"Rower's spines experience enough load from the sport alone, adding excessive load to their supplementary training is never a great idea".
The Value of Strength
Strength is important for our health, longevity, and rowing performance. If you have a limitation in strength it can set you up for injuries or it can decrease your performance. Although there are several buckets that I attempt to fill with each training program that I write, squats, are one of the most valuable. Lower-body strength has been identified by researchers as a 2K predictor (among other variables). Since we have control over our strength we may be able to improve our rowing performance by developing our strength. The squat is one of the best ways to do just that.
No matter what squat you choose, the technical focus always stays the same:
1) Maintain a neutral spine (avoid an excessive arch or bending of the spine)
2) Prevent the knees & arches of your feet from caving inward
3) The entire underside of the foot should remain in contact with the floor (including toes)
4) Stay as tall as possible (avoid collapsing into the catch)
5) Finish all the way tall (butt and belly are ready for a punch)
6) Stay tight throughout the entire movement
Here are some tips, thoughts, and cues on how to perform a quality squat without thinking about the errors above.
Note: Never attempt to load a squat beyond your technical abilities.
Imagine the bottom of your rib cage, and the top of your hip bones form a vice.
Now imagine you're holding onto a stack of coins with that vice.
While you perform the squat think about holding onto the coins.
Don't drop the coins!
Imagine your feet are the roots of a tree.
Root yourself into the floor.
While staying rooted, squat down and attempt to
Pull your roots out of the floor.
Avoid the Wall
Imagine you're standing in front of a wall.
Don't fall into the wall.
Split the Earth
Imagine you're straddling a fault line.
Grip the earth, and split the earth apart.
Leave an Imprint
Imagine you're standing in the snow.
Drive the earth away, leaving a deep imprint in the snow.
3 Essential Squat Variations
Here are 3 of my favorite go-to squat variations for rowers.
All of these squats encourage better technique and lower the amount of stress placed on the spine. They prioritize an upright posture (which will help with a collapse into the catch), and they help to develop core strength, and hip mobility. By using these variations the core will fatigue/give out before the legs. The core is also a limiting factor in the boat. Rowers who don't possess a strong core will lose power in the rowing stroke. These squats develop leg strength and the ability to transfer that strength to the oar handle.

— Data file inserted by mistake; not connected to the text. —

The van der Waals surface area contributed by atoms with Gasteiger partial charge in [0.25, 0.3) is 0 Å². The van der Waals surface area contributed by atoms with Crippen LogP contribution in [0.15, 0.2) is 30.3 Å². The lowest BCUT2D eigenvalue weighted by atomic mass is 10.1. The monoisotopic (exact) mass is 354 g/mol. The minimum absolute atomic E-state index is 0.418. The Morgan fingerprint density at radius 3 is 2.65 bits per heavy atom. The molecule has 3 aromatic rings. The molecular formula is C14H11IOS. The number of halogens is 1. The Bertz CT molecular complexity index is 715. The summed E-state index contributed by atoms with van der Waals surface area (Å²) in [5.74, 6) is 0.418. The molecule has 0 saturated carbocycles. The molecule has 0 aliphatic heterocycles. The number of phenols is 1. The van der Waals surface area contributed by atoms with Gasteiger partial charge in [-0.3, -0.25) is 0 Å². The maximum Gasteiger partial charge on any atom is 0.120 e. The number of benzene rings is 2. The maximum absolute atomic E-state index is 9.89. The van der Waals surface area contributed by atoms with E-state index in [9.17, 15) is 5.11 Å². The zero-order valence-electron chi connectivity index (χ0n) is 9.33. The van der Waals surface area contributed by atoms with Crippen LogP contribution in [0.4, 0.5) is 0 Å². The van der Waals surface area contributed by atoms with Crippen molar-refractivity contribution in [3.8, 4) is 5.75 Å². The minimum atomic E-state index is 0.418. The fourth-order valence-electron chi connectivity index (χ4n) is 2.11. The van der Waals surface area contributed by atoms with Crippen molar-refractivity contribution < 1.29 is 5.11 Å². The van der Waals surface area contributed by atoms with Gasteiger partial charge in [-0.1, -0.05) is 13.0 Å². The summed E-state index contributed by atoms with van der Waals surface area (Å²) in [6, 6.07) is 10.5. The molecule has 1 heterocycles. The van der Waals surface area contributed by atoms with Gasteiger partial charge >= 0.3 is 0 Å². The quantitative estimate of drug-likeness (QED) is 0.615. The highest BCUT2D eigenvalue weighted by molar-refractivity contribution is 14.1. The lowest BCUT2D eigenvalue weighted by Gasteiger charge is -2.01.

The goblet squat is a great way to teach a loaded squat. Holding the weight in front of us prioritizes core engagement, an upright posture, and good knee position. Sometimes using this squat in place of a body weight squat will help rowers improve their squat technique (by just adding load).
Double Kettlebell Squat
The double kettlebell squat is a great way to continue to add load while still prioritizing core engagement, and an upright posture. When done correctly you'll really feel your core working. This squat requires less weight and encourages a higher quality of movement than back squats.
Barbell Front Squat
Once you've mastered the two squats above (or ran out of a challenging weight) the barbell front squat is a great option to continue to add load. This squat still prioritizes core engagement and an upright posture and it also helps with depth and hip mobility.
Note: I intentionally left out back squats because I don't recommend back squats for rowers. They tend to be done poorly and they add too much load to a rower's spine. Rower's spines experience enough load from the sport alone, adding excessive load to their supplementary training is never a great idea.
The 3 Essential Squats for Rowers Video
Blake Gourley holds a Masters of Science in Sports Performance Training and has over 12+ years of experience working with rowers. Read more